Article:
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Newbie question on auto-conversions and Props?


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(caution newbie)

Why do auto conversions require PSRU's. I understand that auto engines rev at a higher RPM, but, is the need to reduce the propellor speed for the sake of the prop or the engine?


I guess I am wondering if normal prop cruise speed is between 2500-3000 rpm why not just put a different prop on an auto-conversion which operates at the 4000-6000 rpm range?


Or, is it possible to add more smaller blades to a prop, i.e. 5, 6, or 8 blade props of a smaller diameter, which would either slow down the engine or would be able to operate at higher rpms.


Just asking.

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Why do auto conversions require PSRU's.

Common props that you can buy operate in the 2,000 RPM range, and that's why you need the PSRU. I believe you're entirely correct that you could possibly use a different prop geometry, but as the prop diameter was reduced (with more blades added), you would begin to approach the need for and design of a ducted fan.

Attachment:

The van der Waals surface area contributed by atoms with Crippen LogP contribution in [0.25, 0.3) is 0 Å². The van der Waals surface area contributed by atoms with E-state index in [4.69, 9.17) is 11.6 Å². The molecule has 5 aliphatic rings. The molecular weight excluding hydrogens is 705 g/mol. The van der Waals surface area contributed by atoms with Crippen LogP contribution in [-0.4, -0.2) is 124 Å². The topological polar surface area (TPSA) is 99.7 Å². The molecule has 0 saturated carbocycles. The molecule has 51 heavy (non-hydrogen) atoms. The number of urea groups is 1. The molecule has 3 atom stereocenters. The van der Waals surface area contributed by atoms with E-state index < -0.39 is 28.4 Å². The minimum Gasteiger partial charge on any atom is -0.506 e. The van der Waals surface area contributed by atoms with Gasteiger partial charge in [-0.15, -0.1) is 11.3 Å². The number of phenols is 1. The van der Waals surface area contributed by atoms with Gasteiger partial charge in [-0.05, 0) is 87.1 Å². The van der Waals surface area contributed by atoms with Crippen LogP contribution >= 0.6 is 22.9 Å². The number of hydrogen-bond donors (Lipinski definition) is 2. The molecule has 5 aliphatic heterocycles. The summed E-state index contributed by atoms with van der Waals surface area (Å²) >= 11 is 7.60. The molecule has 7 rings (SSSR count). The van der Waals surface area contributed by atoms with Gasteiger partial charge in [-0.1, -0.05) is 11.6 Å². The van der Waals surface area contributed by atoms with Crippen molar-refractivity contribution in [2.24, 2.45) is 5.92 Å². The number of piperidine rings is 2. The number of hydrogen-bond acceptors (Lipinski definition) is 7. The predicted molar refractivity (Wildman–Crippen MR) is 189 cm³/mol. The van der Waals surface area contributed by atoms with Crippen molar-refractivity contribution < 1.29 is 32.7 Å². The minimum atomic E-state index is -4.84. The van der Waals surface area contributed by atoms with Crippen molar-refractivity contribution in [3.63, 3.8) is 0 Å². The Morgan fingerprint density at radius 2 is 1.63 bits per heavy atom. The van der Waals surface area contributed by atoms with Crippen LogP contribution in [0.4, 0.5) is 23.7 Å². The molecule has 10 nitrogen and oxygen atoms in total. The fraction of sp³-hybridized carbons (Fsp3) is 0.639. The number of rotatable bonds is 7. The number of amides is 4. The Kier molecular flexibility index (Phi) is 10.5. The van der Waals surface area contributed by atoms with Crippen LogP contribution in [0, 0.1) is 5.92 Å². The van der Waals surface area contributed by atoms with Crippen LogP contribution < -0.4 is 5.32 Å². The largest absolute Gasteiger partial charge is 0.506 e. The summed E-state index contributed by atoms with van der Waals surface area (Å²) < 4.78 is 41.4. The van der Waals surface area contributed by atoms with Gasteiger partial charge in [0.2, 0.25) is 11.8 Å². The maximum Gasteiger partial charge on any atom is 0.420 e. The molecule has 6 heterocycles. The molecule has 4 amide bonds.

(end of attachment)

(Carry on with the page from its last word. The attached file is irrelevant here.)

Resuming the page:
Check out Perry Mick's attempt to do exactly this on a Long-EZ powered by a Mazda rotary. www.ductedfan.com The results were not as desired, and Perry has since removed the fan in favor of a PSRU setup.


This is not to say that the concept is bad -- I believe it could be perfected with enough time, money, and energy (pun intended).

Jon Matcho :busy:
Builder & Canard Zone Admin
Now:  Rebuilding Quickie Tri-Q200 N479E
Next:  Resume building a Cozy Mark IV

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Yep, kinda came to the same conclusion. My main driver for this was with the PSRU, however, there still needs to be some way to attach the prop to the crank which would mean some sort of housing.


PSRU's are more comples than asimple connection to the crank, but if you still need a housing, and therefore bearings and such, than a PSRU isn't all that much more complex.



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